Here’s a collection of songs MaryLynn has recorded since re-emerging in the scene a decade ago.

Secret Language (2022)

To be honest, with the exception of the standards, Dolphin Dance and Fly Me to the Moon, I knew almost nothing about the rest of the songs on the album. They could have all been self-penned for all I knew before opening it up and reading about it.

Fortunately, I listened without any real bias that way – it was a clean listen. And then I looked to see who wrote what.

It’s a shame really that I can’t find any liner notes. It would be nice to see who played what on each track. Based on the bits and pieces I have been able to collect, the notes read like a who’s who of Denver/Boulder talent, produced by Grammy winning Boulder composer and producer Kip Keupper at Coupe Studios.

Dophin Dance is a genuine joy. MaryLynn took the Herbie Hancock tune and wrote an original set of lyrics and a vocal melody for it. She also penned an original set of lyrics to Pat Metheny‘s (It’s Just) Talk. Not limited to being inspired by and influenced by jazz (old or new), MaryLynn turned to King Crimson‘s 1981 album Discipline for an utterly original retelling of Matte Kudasai.

As it stands now, on May 15 2022, MaryLynn’s return to full length “vinyl” (euphemistically speaking) is the stand out jazz album of the year from Colorado. It’s great to hear that voice again after more than THIRTY-FIVE years.


As a talent buyer, I yearn for a solid live representation of an artist or band. As a record “collector” and radio show producer, I LOVE and typically much prefer studio albums.

NOTE to musicians: Most people I chat with also prefer a solid live representation before deciding whether to spend money to see an unknown artist or band live.

Studio albums have detail and nuances not ordinarily evident in live records. Live albums are hard to produce, and often disastrous; without studio overdubs they often show every minute flaw in individual performances. Most live music video performances are often worse, for lack of proper professional video production among other things.

Kaitlyn Williams showed up on Denver’s open mic circuit about 2016. It wasn’t long before Denver’s Wes Watkins “discovered” her and invited her to be a part of his band, The Other Black. Seemingly, that’s all it took for the burgeoning pop/neo-soul songstress to gain the confidence she needed to go it alone with her own band.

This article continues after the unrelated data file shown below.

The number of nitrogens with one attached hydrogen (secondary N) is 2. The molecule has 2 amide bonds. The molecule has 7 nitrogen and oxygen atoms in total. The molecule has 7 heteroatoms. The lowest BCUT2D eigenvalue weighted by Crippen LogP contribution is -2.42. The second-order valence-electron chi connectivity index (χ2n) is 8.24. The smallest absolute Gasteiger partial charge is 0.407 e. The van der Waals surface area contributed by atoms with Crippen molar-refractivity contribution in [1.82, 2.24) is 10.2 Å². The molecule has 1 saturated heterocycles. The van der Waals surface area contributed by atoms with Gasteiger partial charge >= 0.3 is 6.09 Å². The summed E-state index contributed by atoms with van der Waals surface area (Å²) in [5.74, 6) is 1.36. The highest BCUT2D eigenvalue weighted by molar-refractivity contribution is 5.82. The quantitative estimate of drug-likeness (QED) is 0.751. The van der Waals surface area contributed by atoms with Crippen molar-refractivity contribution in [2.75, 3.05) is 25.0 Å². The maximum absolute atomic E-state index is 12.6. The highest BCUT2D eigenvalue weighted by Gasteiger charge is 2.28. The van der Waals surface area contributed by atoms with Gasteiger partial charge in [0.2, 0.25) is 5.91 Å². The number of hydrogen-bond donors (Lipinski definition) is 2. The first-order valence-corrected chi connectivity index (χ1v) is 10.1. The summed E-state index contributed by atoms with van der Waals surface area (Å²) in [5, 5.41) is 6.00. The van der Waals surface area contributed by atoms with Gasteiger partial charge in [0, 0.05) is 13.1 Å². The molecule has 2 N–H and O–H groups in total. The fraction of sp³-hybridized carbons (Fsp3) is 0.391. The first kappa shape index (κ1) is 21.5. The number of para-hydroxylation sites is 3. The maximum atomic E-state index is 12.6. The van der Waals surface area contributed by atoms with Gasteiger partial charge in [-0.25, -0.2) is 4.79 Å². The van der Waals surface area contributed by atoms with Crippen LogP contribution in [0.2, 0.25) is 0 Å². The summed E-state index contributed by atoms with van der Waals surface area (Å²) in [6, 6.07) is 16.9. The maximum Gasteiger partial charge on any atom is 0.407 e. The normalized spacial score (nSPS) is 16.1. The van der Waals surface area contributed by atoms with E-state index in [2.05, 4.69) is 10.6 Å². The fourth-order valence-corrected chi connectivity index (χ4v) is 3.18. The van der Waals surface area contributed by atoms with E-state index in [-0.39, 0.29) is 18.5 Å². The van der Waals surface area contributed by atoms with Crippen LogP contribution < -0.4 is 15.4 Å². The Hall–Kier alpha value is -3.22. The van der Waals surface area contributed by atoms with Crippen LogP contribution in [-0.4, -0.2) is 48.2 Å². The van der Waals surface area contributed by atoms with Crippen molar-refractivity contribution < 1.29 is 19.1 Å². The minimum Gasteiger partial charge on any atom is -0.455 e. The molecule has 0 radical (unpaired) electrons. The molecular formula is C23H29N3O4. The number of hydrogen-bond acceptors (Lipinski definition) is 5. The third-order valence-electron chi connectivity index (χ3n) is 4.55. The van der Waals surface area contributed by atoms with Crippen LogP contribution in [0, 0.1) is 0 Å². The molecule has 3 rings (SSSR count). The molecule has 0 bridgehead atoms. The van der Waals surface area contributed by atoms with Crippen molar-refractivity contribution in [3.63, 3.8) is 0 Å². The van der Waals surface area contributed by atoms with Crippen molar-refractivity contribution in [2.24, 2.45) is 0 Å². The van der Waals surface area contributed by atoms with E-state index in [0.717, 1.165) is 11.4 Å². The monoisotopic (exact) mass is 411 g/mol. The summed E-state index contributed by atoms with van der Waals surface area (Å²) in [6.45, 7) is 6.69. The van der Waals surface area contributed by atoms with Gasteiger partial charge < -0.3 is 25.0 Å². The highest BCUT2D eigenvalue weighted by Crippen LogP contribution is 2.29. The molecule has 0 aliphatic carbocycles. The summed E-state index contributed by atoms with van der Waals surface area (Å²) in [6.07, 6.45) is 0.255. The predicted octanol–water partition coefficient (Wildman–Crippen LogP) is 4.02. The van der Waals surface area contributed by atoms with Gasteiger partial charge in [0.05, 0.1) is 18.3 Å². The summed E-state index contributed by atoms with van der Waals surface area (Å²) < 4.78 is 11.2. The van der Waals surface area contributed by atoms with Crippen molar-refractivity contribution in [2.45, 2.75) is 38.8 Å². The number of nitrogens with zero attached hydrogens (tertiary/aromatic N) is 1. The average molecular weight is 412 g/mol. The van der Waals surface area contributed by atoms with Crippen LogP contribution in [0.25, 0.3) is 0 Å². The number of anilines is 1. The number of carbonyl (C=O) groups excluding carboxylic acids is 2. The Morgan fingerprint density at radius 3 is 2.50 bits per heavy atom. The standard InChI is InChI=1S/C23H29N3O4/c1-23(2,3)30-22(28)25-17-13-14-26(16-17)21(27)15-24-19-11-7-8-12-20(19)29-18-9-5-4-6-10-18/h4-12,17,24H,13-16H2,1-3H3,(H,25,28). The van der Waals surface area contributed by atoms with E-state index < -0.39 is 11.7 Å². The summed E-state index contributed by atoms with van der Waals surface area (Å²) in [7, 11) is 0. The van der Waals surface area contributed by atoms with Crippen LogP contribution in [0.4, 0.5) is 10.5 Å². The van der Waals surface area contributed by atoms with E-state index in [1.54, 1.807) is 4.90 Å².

Kaitlyn released her debut, Sunset, not long after in 2019. Songs like Rain and the title track Sunset revealed a songwriter and singer many years more polished and mature than the mediocrity that too often flows through my studio monitors.

Enter “Under These Lights,” the new LIVE album from Kaitlyn.

Kaitlyn walks a fine line between youthful pop and more sophisticated adult oriented neo-soul. She scores on both counts. Recorded live at the Lodge at Woods Boss Brewing in Denver, the intimate small room was the perfect space for the enthusiastic Kaitlyn and her fans (evidence fully displayed in the title track, the first full song in the show).

It takes some pretty major emotional fortitude to release a live album, especially one with music and performances as sophisticated and intimate as displayed Under These Lights. It may have felt great on stage, but what would the recording sound like? After all it was a live recording, which are often known for glaring deficiencies.

In this case Kaitlyn must have felt exuberant upon hearing it, because Under These Lights is a major league homerun among Colorado releases in 2022.

In a market crowed with potential pop/R&B/soul star power, Kaitlyn has more than earned her place with easily the best live album to come out of Denver in the past sixteen years of the Colorado Playlist.

NOTABLE TRACKS: #6 The Truth, #8 Don’t Blink